1. Feed on hand December 31, 1965.
  1. 250 ton of hay @ $18.00 - $4,500.00
  2. 75 ton of straw @ $10.00 - $750.00
  3. 1600 ton corn silage @ $7.24 - $11,584.00
  4. 9000 bushels of barley @ $1.00 - $9,000.00
  5. 1500 bushels of oats @ $.55 - $825.00
  1. 2 AS Ritchie Livestock Waterers
  2. Arps 3 point snow plow
  3. 57 red white faced steer calves
  4. Aster "Butch" Clippers
  5. Branding iron
  6. Pure-bred Yorkshire boar - Oklahoma
  7. Pure-bred Spot boar - Ellenson
  8. 500 white Plymouth Rock chicks
  9. Vicking Scales
  10. Electric dehorner
  11. 3 4'x8' framed sign
  12. 10 red white faced steers
  13. I. H. loader (used)
  14. 31 red white faced steers
  15. Chicken fountain
  16. 2x7 steel tank for cattle pasture
  17. Sprinkler can
  18. Spray gun
  19. 1 sewer auger
  20. 50 Spruce trees
  21. Start stop station W.P. nema 4D water tight
  22. 4 hog pens
  23. 10 ft. wood water tank
  24. 200 trees for field planting
  25. 10 mixed fruit trees for orchard
  26. 2 submersible pumps
  27. Overhead projector
  28. 4-WL-2 Electric hog waterers
  29. Portable screen
  30. 4 #2 Smidley feeders
  31. 4 #3 Smidley feeders
  32. 2 signs for Pyramid Park - 3'x5' and 16"x36"
  33. 35 red white faced steers
  34. 13 red white faced steers
  35. 4 plastic cans
  36. 2 AC Calf Waterers
  37. 2 pure-bred Hereford bull calves
  38. 2 cattle guards
  39. AC wagon
  40. 2 garbage cans
  41. Signature 9900 Heavy Duty Electric Adding Machine
  42. 1 storage cabinet
  43. drawer chest
  44. File cabinet
  45. 1 Emerson Dockage tester #32-A with set of 2 riddles and 2 sieves and pans.
Date Meetings and Tours Attendance
Jan. 11 Bottineau County Agriculture Association, "Beef Production" 75
Jan. 12 McHenry County Agriculture Association, "Management of Beef Cattle" 50
Jan. 15 Harry Graves, "Horticulture Work" 0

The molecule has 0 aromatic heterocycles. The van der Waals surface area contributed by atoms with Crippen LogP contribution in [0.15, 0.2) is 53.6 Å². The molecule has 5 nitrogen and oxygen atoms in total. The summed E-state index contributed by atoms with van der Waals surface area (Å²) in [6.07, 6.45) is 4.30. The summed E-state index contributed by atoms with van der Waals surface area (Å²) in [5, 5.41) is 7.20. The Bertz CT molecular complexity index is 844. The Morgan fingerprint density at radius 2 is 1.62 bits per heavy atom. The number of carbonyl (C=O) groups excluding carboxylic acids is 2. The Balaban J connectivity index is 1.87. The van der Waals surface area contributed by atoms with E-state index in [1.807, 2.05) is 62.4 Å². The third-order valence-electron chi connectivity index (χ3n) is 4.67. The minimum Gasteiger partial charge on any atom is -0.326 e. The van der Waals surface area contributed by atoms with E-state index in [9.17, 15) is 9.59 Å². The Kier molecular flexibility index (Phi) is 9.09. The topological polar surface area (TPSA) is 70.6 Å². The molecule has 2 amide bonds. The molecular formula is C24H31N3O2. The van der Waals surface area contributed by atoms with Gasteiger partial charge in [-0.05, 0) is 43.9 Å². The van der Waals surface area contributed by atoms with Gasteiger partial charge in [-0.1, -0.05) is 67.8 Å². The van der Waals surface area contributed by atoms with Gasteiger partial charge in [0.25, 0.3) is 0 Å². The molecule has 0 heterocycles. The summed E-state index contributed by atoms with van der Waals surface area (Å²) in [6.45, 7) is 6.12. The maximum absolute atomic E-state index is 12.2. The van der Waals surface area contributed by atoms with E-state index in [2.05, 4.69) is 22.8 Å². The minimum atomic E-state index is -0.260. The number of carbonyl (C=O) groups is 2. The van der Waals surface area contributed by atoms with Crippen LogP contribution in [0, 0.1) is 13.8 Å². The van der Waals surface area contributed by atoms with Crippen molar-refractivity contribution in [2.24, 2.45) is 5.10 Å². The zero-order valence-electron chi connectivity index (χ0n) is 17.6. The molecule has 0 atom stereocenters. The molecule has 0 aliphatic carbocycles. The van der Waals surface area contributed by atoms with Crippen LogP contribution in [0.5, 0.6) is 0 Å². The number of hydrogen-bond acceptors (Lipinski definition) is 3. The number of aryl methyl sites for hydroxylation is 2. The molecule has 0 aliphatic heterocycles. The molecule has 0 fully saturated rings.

Jan. 25 New England, "Beef Production and Management" 25
Jan. 26 P.V.O. Safflower Meeting, Attended 20
Jan. 27 Greggs County Agriculture Improvement Association, "Handling the Beef Herd" 150
Jan. 28 Economic Opportunity Act Meeting, Attended 16
Jan. 30 Burleigh County Agriculture Association, "Care and Management of Beef Herd" 50
Feb. 2 Burleigh County Agriculture Improvement Association, "Improvement of Our Agriculture" 50
Feb. 9-12 Annual Meeting Society of Range Management, Attended 800
Feb. 16 Sheep Days at Hettinger, Attended 200
Feb. 17 Dave Noetzel, "Making Grub Count on Steers" 0
Mar. 3 Pierce County Farm Institute, "Improving Our Livestock" 50
Mar. 3 Glen Ullin Knights of Columbus, "Trials at Dickinson Experiment Station" 75
Mar. 4-7 Valley City Winter Show, "Exhibiting Hogs"  
Mar. 10 Dave Noetzel, "Grub Count on Steers"  
Mar. 13 Richardton, "Open Forum"  
Mar. 16 Walsh County Livestock Breeders, "The Cow Herd at Dickinson Experiment Station" 250
Mar. 30 McIntosh Livestock, "Our Trials at Dickinson Experiment Station" 80
April 5 Beach F.F.A. Class, "The Future of Our Youth" 110
April 22 Shipley Grade School, "Tour of the Station" 25
June 5 Swine Meeting, "North Dakota State University" 75
June 10 Orvil Godman, "SCS Group Tour of Station" 5
June 11 4-H Judging Contest, "Area Group" 50
June 23 Crops Day, "Dickinson Experiment Station" 125
June 26 Stutsman County Farmers, "Tour of Dickinson Experiment Station" 40
July 1 SCS Tour, "Judging Farms" 10 Farms
July 19 4-H District Judging Contest, "Judging" 65
Sept. 13-16 National Barrow Show, Austin, Minnesota  
Sept. 23 Potato Day, "Dickinson Experiment Station" 16
Sept. 24 Bottineau Achievement Fair, "Judge"  
Sept. 29 Beef Feeders Meeting, Attended  
October 6 Rotary Farmer's Day Program 100
Dec. 6-10 Experiment Station Conference, Annual Meeting  
Dec. 15 Livestock Research Roundup 1250


Date Programs
January 7, 1965 T.V. Telecast - Weather in North Dakota
January 15, 1965 Summary of North Dakota Weather
January 29, 1965 Fertilization of Grass
February 19, 1965 Handling Young Pigs
March 5, 1965 The Cow Herd
March 19, 1965 Planning 1965 Feed Crops
April 9, 1965 Corn Work at Dickinson Experiment Station
April 30, 1965 Grazing Beef Cattle
May , 1965 New Trials at the Dickinson Experiment Station
June 11, 1965 Visit Dickinson Experiment Station Crops Day
July 2, 1965 New Grazing Trials
July 23, 1965 The 1965 Wheat Crop
July 30, 1965 New Trials with Feed Supplement
August 6, 1965 Crop Conditions
September 3, 1965 Fall Seeding of Grass
October 1, 1965 Starting Yearlings and Calves on Feed in Dry Lot
November 5, 1965 New Cattle Trials in Progress
November 26, 1965 Livestock Research Roundup
December 3, 1965 Annual Livestock Research Roundup
December 6, 1965 Annual Livestock Research Roundup - Special Features


  Farm Visits No. Tours Attendance At Meetings Station Calls Radio Talks News Articles Meetings Attended
January 0 0 386 9 3 0 8
February 0 0 1050 17 1 0 4
March 0 0 455 18 2 0 7
April 1 1 135 8 2 0 2
May 1 0 0 10 1 0 0
June 0 2 295 12 1 1 5
July 0 1 65 10 3 0 2
August 3 0 0 10 1 0 0
September 0 0 16 11 1 0 4
October 2 0 100 9 1 0 1
November 0 0 0 9 2 0 0
December 0 0 1250 12 2 2 2
Total 7 4 3752 135 20 3 35